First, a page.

adj. dull·er, dull·est
a. Arousing little interest; lacking liveliness; boring: a dull movie.
b. Not brisk or rapid; sluggish: Business has been dull.
2. Not having a sharp edge or point; blunt: a dull knife.
a. Not intensely or keenly felt: a dull ache.
b. Not bright, vivid, or shiny: a dull brown; a glaze with a dull finish.
c. Cloudy or overcast: a dull sky.
d. Not clear or resonant: a dull thud.
4. Intellectually weak or obtuse; stupid.
5. Lacking responsiveness or alertness; insensitive: half-asleep and dull to the noises in the next room.
6. Dispirited; depressed: a dull mood.
tr. & intr.v. dulled, dull·ing, dulls
To make or become dull.
[Middle English dul; akin to Old English dol.]
dullness, dulness n.
Synonyms: dull, colorless, drab1, humdrum, lackluster, pedestrian, stodgy, uninspired
These adjectives mean lacking in liveliness, charm, or surprise: a dull, uninteresting performance; a colorless and unimaginative person; a drab and boring job; a humdrum conversation; a lackluster life; a pedestrian movie plot; a stodgy dinner party; an uninspired lecture.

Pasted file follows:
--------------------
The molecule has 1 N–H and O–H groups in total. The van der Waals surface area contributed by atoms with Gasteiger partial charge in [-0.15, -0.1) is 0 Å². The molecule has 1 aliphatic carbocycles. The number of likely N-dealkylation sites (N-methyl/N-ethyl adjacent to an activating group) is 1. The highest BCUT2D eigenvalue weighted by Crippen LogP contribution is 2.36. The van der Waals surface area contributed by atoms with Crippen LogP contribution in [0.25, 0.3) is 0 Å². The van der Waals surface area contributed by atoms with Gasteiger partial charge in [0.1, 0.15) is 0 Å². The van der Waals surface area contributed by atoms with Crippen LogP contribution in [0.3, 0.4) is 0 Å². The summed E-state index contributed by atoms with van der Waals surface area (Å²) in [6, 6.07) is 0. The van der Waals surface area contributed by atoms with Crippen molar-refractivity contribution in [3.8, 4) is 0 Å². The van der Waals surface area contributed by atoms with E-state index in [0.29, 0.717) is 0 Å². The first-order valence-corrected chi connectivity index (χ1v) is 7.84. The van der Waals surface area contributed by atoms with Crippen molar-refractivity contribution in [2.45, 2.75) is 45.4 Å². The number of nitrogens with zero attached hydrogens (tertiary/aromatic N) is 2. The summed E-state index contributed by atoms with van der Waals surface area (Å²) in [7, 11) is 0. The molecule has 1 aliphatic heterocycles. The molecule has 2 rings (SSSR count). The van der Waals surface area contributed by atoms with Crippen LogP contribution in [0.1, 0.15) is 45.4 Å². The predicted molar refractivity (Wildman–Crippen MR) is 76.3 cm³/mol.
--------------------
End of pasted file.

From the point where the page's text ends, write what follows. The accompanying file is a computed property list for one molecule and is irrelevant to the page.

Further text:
The American Heritage® Dictionary of the English Language, Fifth Edition copyright ©2022 by HarperCollins Publishers. All rights reserved.
Indo-European & Semitic Roots Appendices
Thousands of entries in the dictionary include etymologies that trace their origins back to reconstructed proto-languages. You can obtain more information about these forms in our online appendices:
The Indo-European appendix covers nearly half of the Indo-European roots that have left their mark on English words. A more complete treatment of Indo-European roots and the English words derived from them is available in our Dictionary of Indo-European Roots.